Exercise as it relates to Disease/Exercise prescription for asthmatics
Asthma is a chronic respiratory condition caused by hypersensitivity and inflammation of the airways  Characteristics of an asthma attack can be coughing, dyspnea, wheezing and chest tightness. Symptoms can occur one at a time or all at once, most acute attacks occur with a sense of panic. Asthmatics have triggers which will set of asthma attacks, with each individual triggers will vary as will the severity. Exercise Induced Asthma can be triggered by aerobic exercise by the constriction/ inflammation of bronchioles which may lead to chest tightness, wheezing and fatigue.
In 2008 it was reported that 10% of Australians were living with asthma. Mortality rates due to Asthma in 2008 was 449, however compared to the period of 1989-2006 there has been a 69% decrease in mortality rates. Exercise Induced Asthma occurs in 90% of chronic asthma sufferers.
Preparing for Exercise
Just because you may suffer from asthma that doesn’t mean it should stop you from enjoying the many benefits of exercise. Some simple but effective tips that may help the delay/ onset of Exercise Induced asthma can be: 1) Use your asthma reliever medication around five to ten minutes before you warm up Speak to your doctor for advice  2) Warm up with light exercise and stretching for 10 to 15 minutes before you play sport or exercise 3) Drink water before, during and after exercise Chronic illness: The exercise prescription 4) Always cool down 5) Make sure asthma medication is always near by
Exercising with Asthma
Sports medicine Australia have released guidelines that best benefit asthma sufferers. Asthmatics should exercises 3-5 sessions a week, each session should last between 20–60 minutes. Swimming is also encouraged, it provides excellent benefits for the cardio respiratory system. and because of the high humidity near the water it will help prevent an attack.
Before starting a training program it is essential you consult with your Doctor. Exercise prescription will vary depending on what outcome you want to achieve. The program below will show a typical program to keep patients activated and healthy.
When asthma is controlled, patients aren’t limited to intensities or durations of exercise compared to non-asthma sufferers in their age group. In accordance with the guidelines with Sports Medicine Australia two aerobic exercises in the program will be an interval session on a treadmill and a distance swim in the pool.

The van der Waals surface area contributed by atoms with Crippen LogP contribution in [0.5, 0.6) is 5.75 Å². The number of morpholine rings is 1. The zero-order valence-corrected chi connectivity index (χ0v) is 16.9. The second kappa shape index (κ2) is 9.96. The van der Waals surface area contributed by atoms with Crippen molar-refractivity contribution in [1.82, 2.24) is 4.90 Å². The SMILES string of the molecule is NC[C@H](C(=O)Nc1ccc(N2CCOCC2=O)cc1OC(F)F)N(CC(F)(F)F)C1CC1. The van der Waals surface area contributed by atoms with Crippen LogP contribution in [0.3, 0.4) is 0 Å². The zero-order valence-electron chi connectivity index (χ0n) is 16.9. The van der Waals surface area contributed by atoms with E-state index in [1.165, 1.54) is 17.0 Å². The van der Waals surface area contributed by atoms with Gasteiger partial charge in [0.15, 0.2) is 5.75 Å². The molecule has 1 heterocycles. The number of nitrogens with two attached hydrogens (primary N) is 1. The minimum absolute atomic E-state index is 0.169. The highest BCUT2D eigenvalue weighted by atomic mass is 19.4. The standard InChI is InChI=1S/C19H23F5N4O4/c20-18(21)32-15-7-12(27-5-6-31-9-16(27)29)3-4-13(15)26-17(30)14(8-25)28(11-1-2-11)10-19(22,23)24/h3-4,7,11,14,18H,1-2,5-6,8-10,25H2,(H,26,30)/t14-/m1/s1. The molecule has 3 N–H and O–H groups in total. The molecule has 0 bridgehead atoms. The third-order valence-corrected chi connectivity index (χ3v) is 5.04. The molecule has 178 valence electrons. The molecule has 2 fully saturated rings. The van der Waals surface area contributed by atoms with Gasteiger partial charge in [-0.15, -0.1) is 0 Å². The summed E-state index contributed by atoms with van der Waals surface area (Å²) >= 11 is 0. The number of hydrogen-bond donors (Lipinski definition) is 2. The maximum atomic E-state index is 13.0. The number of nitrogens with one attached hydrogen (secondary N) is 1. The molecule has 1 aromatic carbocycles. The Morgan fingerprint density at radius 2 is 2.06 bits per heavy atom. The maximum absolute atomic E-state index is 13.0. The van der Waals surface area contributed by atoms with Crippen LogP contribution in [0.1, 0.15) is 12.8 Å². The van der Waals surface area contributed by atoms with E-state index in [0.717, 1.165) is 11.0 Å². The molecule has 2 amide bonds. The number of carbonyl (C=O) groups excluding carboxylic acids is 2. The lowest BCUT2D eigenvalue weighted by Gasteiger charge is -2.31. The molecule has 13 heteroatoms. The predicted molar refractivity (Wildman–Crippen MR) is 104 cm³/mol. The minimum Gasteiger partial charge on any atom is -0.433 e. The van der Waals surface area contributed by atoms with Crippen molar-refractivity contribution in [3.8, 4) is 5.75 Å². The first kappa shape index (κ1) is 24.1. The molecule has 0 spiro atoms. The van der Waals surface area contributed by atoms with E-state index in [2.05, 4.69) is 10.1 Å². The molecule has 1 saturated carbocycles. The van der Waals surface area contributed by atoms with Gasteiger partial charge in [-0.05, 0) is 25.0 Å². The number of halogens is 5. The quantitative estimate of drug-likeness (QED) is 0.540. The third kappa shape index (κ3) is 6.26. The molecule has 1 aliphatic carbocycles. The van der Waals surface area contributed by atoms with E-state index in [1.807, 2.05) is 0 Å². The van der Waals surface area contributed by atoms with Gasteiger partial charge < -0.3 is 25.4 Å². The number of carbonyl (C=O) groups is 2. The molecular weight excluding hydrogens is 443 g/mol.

Intenisty should be 60%-70% 1RM which is the maximal amount of resistance that can be lifted through the entire range of motion. Exercise and sports science Australia use the guidelines of two sessions a week with sets of three and between eight to twelve repetitions.
Monday- Chest + Triceps; Incline dumbbell bench press, close grip flat bench triceps extension, decline barbell bench press and cable tricep pull down. Tuesday- Swimming; 800m-1000m swim at moderate intensity. Wednesday- Legs and shoulders; Barbell back squat, incline dumbbell press, leg press, barbell military press, dumbbell walking lunge and deltoid lateral raises. Thursday- Back and Biceps: Wide grip assisted pull-ups, preacher curls, deadlift, latissimus dorsi pull downs, hammer curls, seated row and one armed bicep isolate curl. Friday- Treadmill run; 6X300m at 70%-85% intensity with a work to rest ratio 1:2 Saturday- Rest Sunday- Rest
- It is important for every session to have adequate warm up and cool down. Warm up should consist of 5-10 mins of a slow jog then into a run followed by dynamic stretching. A cool down should be a jog into a slow walk followed by some static stretching.
Before partaking in an exercise program, it is important to make sure patients are properly in control of their asthma before becoming more physically active. Understanding external triggers and how to cope with asthma will benefit the patients during the program. Patients should also avoid exercising in the excessive cold or environments with known asthma triggers
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